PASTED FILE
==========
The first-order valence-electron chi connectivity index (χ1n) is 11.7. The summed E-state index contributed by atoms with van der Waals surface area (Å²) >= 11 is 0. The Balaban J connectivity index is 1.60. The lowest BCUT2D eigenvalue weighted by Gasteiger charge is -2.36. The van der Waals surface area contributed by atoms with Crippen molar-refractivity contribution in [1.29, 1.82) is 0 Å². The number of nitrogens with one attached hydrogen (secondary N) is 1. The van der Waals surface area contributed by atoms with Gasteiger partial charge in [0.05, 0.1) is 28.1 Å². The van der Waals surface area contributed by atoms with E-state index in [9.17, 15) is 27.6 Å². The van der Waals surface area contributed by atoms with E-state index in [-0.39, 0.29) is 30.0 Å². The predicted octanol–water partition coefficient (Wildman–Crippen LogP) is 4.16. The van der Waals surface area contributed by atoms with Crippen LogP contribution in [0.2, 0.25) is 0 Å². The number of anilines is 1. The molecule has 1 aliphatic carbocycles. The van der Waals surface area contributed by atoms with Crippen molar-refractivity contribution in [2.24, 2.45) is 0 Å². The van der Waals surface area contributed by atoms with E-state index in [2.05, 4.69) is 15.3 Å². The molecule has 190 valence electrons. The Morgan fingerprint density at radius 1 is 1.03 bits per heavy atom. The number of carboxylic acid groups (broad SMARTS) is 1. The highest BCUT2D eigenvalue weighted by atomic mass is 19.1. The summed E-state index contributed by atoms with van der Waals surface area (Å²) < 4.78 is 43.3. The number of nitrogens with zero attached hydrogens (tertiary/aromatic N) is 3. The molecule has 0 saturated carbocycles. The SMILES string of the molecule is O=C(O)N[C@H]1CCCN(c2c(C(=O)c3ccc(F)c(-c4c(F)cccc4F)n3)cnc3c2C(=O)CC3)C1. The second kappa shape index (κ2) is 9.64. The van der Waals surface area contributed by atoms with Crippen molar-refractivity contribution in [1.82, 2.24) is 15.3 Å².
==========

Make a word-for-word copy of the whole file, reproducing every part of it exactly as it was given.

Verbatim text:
The first-order valence-electron chi connectivity index (χ1n) is 11.7. The summed E-state index contributed by atoms with van der Waals surface area (Å²) >= 11 is 0. The Balaban J connectivity index is 1.60. The lowest BCUT2D eigenvalue weighted by Gasteiger charge is -2.36. The van der Waals surface area contributed by atoms with Crippen molar-refractivity contribution in [1.29, 1.82) is 0 Å². The number of nitrogens with one attached hydrogen (secondary N) is 1. The van der Waals surface area contributed by atoms with Gasteiger partial charge in [0.05, 0.1) is 28.1 Å². The van der Waals surface area contributed by atoms with E-state index in [9.17, 15) is 27.6 Å². The van der Waals surface area contributed by atoms with E-state index in [-0.39, 0.29) is 30.0 Å². The predicted octanol–water partition coefficient (Wildman–Crippen LogP) is 4.16. The van der Waals surface area contributed by atoms with Crippen LogP contribution in [0.2, 0.25) is 0 Å². The number of anilines is 1. The molecule has 1 aliphatic carbocycles. The van der Waals surface area contributed by atoms with Crippen molar-refractivity contribution in [2.24, 2.45) is 0 Å². The van der Waals surface area contributed by atoms with E-state index in [2.05, 4.69) is 15.3 Å². The molecule has 190 valence electrons. The Morgan fingerprint density at radius 1 is 1.03 bits per heavy atom. The number of carboxylic acid groups (broad SMARTS) is 1. The highest BCUT2D eigenvalue weighted by atomic mass is 19.1. The summed E-state index contributed by atoms with van der Waals surface area (Å²) < 4.78 is 43.3. The number of nitrogens with zero attached hydrogens (tertiary/aromatic N) is 3. The molecule has 0 saturated carbocycles. The SMILES string of the molecule is O=C(O)N[C@H]1CCCN(c2c(C(=O)c3ccc(F)c(-c4c(F)cccc4F)n3)cnc3c2C(=O)CC3)C1. The second kappa shape index (κ2) is 9.64. The van der Waals surface area contributed by atoms with Crippen molar-refractivity contribution in [1.82, 2.24) is 15.3 Å².